SOFIA 2.3 released with Hibernate and Dynamic HTML components


News: SOFIA 2.3 released with Hibernate and Dynamic HTML components

  1. Salmon LLC is pleased to announce the release of SOFIA 2.3, The Salmon Open Framework for Internet Applications. SOFIA is an open source GUI and data access tool-kit for building high quality, database driven, web based applications in Java.

    SOFIA 2.3 adds these new features:

    Dynamic HTML Rich Client:

    If you don't want to write applets, complex JavaScript or spend a fortune on closed-source proprietary tools, but still want a browser based “rich client” user interface, you can use SOFIA's new DHTML components for things such as: drop down or popup calendars, calculators and search boxes , web data grids with scroll bars , nested reports with row folding and desktop style table row selection. That's in addition to the rich set of existing components such as navigation bars, trees/tree tables and calendars, as well as high end business components for SCRUD (Search,Create, Read, Update, Delete) and reporting. And if your development does require database driven applets, SOFIA supports those as well.
    Hibernate Integration:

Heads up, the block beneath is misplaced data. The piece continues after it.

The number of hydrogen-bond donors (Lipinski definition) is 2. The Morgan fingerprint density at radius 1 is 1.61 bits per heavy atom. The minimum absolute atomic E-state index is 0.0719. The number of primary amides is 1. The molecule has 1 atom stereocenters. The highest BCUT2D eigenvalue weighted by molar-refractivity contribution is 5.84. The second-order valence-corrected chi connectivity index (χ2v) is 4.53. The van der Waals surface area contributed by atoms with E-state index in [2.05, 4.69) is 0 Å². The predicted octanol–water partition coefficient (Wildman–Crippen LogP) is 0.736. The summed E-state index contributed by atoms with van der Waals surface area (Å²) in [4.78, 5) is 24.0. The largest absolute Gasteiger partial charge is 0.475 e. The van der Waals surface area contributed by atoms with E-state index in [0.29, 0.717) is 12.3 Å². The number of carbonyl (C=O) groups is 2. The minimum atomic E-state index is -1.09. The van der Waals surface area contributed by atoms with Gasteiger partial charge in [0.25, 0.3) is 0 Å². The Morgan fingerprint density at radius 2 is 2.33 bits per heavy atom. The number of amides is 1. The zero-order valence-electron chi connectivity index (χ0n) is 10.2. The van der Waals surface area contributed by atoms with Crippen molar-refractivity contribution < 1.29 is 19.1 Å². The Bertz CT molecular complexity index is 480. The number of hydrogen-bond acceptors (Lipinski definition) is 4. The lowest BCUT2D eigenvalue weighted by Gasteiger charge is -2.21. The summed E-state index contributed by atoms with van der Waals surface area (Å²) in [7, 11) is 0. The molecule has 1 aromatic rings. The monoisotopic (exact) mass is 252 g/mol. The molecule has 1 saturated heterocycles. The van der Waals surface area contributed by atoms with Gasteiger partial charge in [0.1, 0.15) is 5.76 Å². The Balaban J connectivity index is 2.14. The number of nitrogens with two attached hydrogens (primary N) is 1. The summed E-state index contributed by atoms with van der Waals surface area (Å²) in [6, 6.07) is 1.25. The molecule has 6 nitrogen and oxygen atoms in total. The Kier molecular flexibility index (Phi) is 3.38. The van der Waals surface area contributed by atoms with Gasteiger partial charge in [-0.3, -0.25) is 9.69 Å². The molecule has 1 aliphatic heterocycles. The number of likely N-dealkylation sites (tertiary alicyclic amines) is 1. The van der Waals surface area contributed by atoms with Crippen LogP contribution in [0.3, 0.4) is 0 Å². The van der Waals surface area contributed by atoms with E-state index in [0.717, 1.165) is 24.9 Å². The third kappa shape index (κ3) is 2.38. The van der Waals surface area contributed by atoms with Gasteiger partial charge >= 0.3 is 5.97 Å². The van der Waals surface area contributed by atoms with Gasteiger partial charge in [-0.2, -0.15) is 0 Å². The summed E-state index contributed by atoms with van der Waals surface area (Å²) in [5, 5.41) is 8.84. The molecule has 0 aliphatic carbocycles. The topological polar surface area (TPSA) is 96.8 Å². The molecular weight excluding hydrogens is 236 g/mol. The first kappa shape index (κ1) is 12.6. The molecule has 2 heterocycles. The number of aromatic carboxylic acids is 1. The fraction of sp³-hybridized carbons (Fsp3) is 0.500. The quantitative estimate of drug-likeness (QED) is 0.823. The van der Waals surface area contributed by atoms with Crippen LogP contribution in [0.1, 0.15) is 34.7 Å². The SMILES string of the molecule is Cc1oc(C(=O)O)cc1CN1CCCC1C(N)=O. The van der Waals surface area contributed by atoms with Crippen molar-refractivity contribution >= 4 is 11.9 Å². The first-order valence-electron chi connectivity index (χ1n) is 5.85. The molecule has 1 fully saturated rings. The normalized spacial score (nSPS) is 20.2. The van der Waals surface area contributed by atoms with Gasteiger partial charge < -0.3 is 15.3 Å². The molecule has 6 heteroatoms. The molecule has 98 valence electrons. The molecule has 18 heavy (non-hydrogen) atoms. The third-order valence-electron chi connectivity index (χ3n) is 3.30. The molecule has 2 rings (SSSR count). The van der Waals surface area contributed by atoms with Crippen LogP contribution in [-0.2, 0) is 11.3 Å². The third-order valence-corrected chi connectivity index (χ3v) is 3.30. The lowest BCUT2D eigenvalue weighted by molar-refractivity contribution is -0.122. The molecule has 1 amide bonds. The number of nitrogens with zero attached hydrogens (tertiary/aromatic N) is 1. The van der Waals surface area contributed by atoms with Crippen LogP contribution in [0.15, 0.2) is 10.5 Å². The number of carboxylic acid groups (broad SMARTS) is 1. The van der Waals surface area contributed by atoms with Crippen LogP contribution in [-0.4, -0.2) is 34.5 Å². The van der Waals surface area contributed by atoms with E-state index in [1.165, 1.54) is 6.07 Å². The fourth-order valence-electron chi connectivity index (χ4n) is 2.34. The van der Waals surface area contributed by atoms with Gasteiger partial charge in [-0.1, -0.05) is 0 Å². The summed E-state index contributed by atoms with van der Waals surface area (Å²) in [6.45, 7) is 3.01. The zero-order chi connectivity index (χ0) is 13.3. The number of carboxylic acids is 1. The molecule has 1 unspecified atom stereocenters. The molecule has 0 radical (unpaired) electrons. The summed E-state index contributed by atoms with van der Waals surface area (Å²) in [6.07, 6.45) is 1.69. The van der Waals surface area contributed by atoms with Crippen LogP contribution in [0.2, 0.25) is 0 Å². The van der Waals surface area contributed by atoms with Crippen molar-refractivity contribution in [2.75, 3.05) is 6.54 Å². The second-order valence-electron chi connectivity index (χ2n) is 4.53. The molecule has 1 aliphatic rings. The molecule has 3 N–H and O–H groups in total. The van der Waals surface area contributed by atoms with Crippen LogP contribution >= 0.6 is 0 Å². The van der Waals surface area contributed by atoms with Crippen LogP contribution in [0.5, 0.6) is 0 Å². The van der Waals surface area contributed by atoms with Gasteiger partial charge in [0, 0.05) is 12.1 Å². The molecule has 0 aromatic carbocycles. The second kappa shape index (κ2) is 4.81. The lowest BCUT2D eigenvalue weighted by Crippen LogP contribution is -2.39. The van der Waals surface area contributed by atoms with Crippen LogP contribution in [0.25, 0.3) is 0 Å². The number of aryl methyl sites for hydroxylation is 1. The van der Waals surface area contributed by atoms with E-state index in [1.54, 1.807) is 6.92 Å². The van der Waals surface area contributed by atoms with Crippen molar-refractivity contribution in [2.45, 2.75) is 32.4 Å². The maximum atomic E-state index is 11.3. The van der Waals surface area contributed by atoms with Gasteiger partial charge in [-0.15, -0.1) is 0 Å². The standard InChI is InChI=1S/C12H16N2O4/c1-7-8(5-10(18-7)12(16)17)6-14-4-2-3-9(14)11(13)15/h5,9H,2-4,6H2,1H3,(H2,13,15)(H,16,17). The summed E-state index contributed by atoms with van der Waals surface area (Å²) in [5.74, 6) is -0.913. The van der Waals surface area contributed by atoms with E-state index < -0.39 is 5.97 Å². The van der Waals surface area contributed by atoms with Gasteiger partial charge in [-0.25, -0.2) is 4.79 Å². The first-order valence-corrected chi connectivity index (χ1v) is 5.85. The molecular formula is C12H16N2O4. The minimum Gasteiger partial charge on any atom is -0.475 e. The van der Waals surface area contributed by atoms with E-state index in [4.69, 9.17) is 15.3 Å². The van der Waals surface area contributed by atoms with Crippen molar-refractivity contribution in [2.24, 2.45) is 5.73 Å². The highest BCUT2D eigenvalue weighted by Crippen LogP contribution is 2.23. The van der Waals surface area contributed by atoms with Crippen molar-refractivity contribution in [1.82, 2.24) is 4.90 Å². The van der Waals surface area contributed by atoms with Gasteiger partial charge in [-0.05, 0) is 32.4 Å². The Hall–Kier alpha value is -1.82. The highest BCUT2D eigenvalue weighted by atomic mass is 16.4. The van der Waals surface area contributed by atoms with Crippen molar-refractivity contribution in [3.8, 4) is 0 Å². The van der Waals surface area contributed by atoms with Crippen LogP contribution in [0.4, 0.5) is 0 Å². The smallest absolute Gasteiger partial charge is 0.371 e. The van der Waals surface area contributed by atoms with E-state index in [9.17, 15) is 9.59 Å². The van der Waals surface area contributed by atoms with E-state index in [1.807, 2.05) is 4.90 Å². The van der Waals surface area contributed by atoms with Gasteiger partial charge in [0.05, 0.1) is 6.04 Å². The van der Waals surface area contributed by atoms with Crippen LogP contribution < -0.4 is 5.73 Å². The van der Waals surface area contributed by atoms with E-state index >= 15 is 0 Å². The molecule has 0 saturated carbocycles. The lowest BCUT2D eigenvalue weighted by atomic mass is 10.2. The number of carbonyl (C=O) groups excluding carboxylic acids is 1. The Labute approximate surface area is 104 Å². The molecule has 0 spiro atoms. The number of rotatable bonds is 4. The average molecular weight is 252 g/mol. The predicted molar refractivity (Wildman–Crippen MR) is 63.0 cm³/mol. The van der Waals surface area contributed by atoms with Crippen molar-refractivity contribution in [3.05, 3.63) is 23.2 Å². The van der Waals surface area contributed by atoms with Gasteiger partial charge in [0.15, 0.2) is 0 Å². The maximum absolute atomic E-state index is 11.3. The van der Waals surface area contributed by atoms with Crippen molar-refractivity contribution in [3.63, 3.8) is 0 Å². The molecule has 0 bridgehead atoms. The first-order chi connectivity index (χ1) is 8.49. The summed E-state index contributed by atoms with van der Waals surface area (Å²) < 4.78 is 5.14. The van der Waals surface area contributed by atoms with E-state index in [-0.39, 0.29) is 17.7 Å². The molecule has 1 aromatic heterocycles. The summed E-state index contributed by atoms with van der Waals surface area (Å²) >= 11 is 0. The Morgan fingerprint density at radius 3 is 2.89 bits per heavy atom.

Use SOFIA's rich set of GUI components to build a front end for your Hibernate domain model in no time. SOFIA's built-in search and data entry components allow Hibernate developers to build powerful and flexible search, list and detail pages with little or no code.

    Support for the latest tools:

    Plug-Ins for Eclipse 3, IntelliJ 4.5, and Dreamweaver MX 2004.

    Many other enhancements:
    Improved web application encapsulation, client side J2EE session management, fast volume database inserts, automatic master-detail table database updates, enhanced applet support and many other enhancements provided by Salmon LLC and the open source community.

    Where to find SOFIA:

    SOFIA can be downloaded free from SourceForge at Additional information can be found at including documentation and code samples. Help from the SOFIA community can be found on the SOFIA forum on SourceForge.
  2. About the time to have a decent persistence mechanism. Now that you integrate with hibernate (and given the fact that you have so tight IDE integration) I might give it another try.

    Last time I checked it didn't scale at all.
  3. We've never had much trouble with scalability, but the Hibernate integration does offer data caching options that SOFIA didn't have before so it should help.
    I think Hibernate is more of a design thing though. The SOFIA built-in persistance mechanism is set oriented rather then object oriented (using something similar to a JDBC row set), but it is pretty easy to use and accesses data with the fewest number of SQL statements possible I think.